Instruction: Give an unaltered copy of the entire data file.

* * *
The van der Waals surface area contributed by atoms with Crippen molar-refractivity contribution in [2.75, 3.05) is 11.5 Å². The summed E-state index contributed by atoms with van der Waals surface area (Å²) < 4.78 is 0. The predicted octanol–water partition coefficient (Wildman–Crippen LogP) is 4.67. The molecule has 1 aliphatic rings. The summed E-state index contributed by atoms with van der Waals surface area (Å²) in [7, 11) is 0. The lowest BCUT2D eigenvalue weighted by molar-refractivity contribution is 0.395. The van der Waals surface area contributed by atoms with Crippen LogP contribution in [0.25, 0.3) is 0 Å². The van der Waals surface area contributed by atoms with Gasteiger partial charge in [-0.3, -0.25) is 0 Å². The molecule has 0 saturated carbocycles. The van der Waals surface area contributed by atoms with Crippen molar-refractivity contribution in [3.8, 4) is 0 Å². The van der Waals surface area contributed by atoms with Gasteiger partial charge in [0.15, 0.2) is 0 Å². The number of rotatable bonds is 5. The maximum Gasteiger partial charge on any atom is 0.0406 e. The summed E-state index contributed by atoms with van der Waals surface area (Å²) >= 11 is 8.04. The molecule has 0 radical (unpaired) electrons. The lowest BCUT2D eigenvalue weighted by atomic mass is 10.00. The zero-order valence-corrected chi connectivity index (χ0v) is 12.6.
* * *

The van der Waals surface area contributed by atoms with Crippen molar-refractivity contribution in [2.75, 3.05) is 11.5 Å². The summed E-state index contributed by atoms with van der Waals surface area (Å²) < 4.78 is 0. The predicted octanol–water partition coefficient (Wildman–Crippen LogP) is 4.67. The molecule has 1 aliphatic rings. The summed E-state index contributed by atoms with van der Waals surface area (Å²) in [7, 11) is 0. The lowest BCUT2D eigenvalue weighted by molar-refractivity contribution is 0.395. The van der Waals surface area contributed by atoms with Crippen LogP contribution in [0.25, 0.3) is 0 Å². The van der Waals surface area contributed by atoms with Gasteiger partial charge in [-0.3, -0.25) is 0 Å². The molecule has 0 saturated carbocycles. The van der Waals surface area contributed by atoms with Crippen molar-refractivity contribution in [3.8, 4) is 0 Å². The van der Waals surface area contributed by atoms with Gasteiger partial charge in [0.15, 0.2) is 0 Å². The number of rotatable bonds is 5. The maximum Gasteiger partial charge on any atom is 0.0406 e. The summed E-state index contributed by atoms with van der Waals surface area (Å²) >= 11 is 8.04. The molecule has 0 radical (unpaired) electrons. The lowest BCUT2D eigenvalue weighted by atomic mass is 10.00. The zero-order valence-corrected chi connectivity index (χ0v) is 12.6.